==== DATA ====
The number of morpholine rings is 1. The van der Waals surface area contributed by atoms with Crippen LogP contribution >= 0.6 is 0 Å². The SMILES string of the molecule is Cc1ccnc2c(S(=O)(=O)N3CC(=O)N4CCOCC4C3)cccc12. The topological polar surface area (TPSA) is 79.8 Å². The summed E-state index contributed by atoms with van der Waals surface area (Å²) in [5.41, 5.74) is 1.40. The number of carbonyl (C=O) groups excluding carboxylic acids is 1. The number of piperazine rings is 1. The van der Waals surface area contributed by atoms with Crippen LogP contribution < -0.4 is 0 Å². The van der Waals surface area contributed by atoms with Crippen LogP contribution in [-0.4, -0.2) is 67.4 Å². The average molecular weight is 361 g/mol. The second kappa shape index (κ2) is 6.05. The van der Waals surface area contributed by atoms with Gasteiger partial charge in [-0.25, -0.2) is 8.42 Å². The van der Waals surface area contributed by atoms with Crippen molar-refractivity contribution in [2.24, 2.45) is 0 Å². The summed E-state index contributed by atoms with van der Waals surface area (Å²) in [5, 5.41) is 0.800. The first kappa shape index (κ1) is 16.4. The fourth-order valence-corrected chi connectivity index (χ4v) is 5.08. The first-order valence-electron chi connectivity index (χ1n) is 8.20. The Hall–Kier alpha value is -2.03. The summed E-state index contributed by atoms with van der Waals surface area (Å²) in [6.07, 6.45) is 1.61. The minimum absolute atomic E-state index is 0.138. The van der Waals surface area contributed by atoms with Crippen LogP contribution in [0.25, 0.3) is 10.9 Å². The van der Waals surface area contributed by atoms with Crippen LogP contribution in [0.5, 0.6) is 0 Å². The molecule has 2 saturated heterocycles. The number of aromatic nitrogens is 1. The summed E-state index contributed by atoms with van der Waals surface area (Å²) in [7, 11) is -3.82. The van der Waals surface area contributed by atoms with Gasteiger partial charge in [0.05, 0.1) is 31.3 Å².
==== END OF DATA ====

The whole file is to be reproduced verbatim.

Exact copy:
The number of morpholine rings is 1. The van der Waals surface area contributed by atoms with Crippen LogP contribution >= 0.6 is 0 Å². The SMILES string of the molecule is Cc1ccnc2c(S(=O)(=O)N3CC(=O)N4CCOCC4C3)cccc12. The topological polar surface area (TPSA) is 79.8 Å². The summed E-state index contributed by atoms with van der Waals surface area (Å²) in [5.41, 5.74) is 1.40. The number of carbonyl (C=O) groups excluding carboxylic acids is 1. The number of piperazine rings is 1. The van der Waals surface area contributed by atoms with Crippen LogP contribution < -0.4 is 0 Å². The van der Waals surface area contributed by atoms with Crippen LogP contribution in [-0.4, -0.2) is 67.4 Å². The average molecular weight is 361 g/mol. The second kappa shape index (κ2) is 6.05. The van der Waals surface area contributed by atoms with Gasteiger partial charge in [-0.25, -0.2) is 8.42 Å². The van der Waals surface area contributed by atoms with Crippen molar-refractivity contribution in [2.24, 2.45) is 0 Å². The summed E-state index contributed by atoms with van der Waals surface area (Å²) in [5, 5.41) is 0.800. The first kappa shape index (κ1) is 16.4. The fourth-order valence-corrected chi connectivity index (χ4v) is 5.08. The first-order valence-electron chi connectivity index (χ1n) is 8.20. The Hall–Kier alpha value is -2.03. The summed E-state index contributed by atoms with van der Waals surface area (Å²) in [6.07, 6.45) is 1.61. The minimum absolute atomic E-state index is 0.138. The van der Waals surface area contributed by atoms with Crippen LogP contribution in [0.25, 0.3) is 10.9 Å². The van der Waals surface area contributed by atoms with Crippen LogP contribution in [0.5, 0.6) is 0 Å². The molecule has 2 saturated heterocycles. The number of aromatic nitrogens is 1. The summed E-state index contributed by atoms with van der Waals surface area (Å²) in [7, 11) is -3.82. The van der Waals surface area contributed by atoms with Gasteiger partial charge in [0.05, 0.1) is 31.3 Å².